Singapore to pilot smart city facial recognition project
Singapore government agency GovTech is planning to perform crowd analytics with facial analysis from a “Lamppost-as-a-Platform” (LaaP) pilot project, Reuters reports.
“As part of the LaaP trial, we are testing out various kinds of sensors on the lampposts, including cameras that can support backend facial recognition capabilities,” a GovTech spokesperson told Reuters in an email. Singapore’s Prime Minister Lee Hsien Loong said last week he did not want the project to be overbearing, intrusive, or unethical. The GovTech spokesperson added: “The need to protect personal data and preserve privacy are key considerations in the technical implementation of the project.”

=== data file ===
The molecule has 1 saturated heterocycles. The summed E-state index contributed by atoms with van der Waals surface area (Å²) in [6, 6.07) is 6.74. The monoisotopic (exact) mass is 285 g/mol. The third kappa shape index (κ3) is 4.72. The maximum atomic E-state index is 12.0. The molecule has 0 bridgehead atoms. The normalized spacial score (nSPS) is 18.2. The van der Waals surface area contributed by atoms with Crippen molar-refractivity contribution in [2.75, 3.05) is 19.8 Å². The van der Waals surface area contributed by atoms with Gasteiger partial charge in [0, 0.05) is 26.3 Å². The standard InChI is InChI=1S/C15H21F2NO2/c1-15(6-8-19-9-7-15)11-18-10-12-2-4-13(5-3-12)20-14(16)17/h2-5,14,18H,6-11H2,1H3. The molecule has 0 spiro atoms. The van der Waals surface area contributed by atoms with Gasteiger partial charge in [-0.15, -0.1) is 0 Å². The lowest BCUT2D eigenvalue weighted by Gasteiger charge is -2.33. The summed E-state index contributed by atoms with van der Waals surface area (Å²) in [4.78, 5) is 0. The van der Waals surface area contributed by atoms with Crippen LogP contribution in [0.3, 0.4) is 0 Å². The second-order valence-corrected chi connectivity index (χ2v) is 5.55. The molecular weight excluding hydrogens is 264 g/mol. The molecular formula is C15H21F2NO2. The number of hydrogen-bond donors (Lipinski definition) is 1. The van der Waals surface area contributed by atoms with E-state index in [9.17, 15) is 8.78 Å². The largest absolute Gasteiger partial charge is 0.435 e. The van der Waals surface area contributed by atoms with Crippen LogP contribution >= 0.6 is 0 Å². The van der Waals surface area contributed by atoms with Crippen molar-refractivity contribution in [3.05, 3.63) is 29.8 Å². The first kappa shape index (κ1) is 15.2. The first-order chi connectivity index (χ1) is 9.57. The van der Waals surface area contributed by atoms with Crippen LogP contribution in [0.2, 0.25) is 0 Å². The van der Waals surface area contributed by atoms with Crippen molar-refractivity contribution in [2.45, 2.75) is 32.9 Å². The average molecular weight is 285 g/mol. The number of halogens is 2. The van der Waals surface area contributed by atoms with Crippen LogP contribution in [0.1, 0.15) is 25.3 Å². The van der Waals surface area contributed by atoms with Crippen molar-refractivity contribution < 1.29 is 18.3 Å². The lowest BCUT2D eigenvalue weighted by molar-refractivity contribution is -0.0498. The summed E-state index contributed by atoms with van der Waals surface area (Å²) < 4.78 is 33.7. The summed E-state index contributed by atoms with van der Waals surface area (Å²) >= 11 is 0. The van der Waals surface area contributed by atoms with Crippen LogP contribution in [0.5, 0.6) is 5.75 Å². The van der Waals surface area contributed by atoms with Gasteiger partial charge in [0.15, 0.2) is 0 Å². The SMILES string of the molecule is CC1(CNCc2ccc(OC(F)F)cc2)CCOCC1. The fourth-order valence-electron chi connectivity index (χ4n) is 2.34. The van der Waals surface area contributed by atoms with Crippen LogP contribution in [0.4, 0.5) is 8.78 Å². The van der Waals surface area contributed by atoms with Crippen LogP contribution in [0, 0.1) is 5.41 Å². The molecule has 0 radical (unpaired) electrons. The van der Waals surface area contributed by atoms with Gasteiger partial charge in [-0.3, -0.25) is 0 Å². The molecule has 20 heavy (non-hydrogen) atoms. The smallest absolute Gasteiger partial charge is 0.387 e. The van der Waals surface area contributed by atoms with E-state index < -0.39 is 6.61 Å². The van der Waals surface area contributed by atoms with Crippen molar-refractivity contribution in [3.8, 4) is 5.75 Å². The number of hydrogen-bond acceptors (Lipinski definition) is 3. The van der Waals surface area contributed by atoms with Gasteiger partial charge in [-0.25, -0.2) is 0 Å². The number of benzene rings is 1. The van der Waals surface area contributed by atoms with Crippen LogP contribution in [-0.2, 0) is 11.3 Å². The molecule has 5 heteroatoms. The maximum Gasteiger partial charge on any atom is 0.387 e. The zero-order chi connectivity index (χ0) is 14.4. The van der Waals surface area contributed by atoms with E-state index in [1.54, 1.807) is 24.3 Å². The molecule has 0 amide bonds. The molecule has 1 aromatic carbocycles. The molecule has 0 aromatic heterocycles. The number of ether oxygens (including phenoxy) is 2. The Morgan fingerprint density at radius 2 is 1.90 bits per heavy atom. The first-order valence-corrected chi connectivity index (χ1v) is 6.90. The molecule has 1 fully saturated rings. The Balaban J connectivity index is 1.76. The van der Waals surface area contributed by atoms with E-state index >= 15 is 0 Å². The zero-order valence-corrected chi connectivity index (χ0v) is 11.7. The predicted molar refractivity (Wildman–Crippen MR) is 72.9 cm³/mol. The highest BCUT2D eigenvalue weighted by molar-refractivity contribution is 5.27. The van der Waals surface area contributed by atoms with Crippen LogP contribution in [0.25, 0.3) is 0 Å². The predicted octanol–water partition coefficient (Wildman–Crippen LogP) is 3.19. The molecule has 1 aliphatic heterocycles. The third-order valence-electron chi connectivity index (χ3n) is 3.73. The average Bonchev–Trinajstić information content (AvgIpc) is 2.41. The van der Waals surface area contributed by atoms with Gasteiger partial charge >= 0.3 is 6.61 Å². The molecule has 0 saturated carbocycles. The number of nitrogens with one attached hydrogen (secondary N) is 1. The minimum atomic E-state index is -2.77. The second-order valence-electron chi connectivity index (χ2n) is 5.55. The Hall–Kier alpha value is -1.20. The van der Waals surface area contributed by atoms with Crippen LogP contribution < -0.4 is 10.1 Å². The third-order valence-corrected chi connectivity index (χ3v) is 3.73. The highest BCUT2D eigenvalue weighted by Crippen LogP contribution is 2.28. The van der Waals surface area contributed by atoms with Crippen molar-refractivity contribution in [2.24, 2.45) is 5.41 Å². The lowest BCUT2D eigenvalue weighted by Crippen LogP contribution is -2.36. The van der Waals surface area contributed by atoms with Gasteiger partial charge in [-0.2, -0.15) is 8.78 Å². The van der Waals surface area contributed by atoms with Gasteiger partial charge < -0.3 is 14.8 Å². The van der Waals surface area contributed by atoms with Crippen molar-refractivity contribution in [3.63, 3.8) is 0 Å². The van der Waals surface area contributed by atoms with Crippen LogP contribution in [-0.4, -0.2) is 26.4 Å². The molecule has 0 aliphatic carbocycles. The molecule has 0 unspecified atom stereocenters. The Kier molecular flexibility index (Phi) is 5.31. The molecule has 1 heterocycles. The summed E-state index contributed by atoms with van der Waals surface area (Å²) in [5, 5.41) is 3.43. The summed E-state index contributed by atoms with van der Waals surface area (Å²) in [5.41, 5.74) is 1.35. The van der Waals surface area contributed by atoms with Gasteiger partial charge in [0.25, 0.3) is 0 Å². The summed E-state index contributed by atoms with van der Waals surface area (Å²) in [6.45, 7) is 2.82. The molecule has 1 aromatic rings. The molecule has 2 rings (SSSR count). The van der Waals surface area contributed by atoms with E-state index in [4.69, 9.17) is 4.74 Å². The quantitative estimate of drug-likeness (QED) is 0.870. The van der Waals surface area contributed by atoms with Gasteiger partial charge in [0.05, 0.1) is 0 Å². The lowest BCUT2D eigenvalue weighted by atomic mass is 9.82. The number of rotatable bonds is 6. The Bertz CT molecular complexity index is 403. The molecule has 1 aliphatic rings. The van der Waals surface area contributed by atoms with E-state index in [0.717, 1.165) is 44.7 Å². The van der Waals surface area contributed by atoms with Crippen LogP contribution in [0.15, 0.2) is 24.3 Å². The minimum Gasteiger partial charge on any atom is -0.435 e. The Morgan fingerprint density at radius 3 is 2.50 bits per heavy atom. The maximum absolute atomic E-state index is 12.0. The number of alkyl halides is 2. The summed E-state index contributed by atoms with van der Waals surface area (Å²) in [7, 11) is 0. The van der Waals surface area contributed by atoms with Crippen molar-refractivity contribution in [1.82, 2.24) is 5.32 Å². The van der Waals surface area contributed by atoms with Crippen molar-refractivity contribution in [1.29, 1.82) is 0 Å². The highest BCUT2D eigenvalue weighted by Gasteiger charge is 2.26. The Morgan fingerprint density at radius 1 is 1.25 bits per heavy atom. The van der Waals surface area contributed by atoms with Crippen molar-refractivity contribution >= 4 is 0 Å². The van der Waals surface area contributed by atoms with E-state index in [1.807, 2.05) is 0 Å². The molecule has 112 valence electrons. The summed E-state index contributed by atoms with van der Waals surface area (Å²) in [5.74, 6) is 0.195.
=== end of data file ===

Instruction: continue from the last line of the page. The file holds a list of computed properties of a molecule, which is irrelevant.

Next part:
Last year the former head of Singapore’s civil service Peter Ong said the country wants to deploy the technology to all 110,000 lampposts in the country.
When asked for comment by Reuters, Electronic Frontier Foundation Senior Staff Attorney Adam Schwartz urged Singapore’s government and governments in general not to adopt facial recognition surveillance technology, expressing concerns it could be used to target political opposition and peaceful protest.
The system is intended to perform crowd analytics and support follow-up investigations in the event of a terrorism incident. Ian Wilson, security lecturer at Murdoch University in Australia said that the level of crime and threat of terrorism in Singapore are not as high as in cities like New York and London, according to Reuters.
Singapore’s opposition Worker’s Party declined to comment on the project.
Among those reported to be considering bids are a partnership including Yitu Technology, which recently opened a sales office in Singapore, and a partnership including Singapore-based Xjera Labs. A spokesperson for SenseTimesaid it is “Exploring the situation.” Singapore’s state investor Temasek participated in SenseTime’s recent $600 million funding round.
A recent survey showed a notably high level of consumer acceptance and use of biometrics.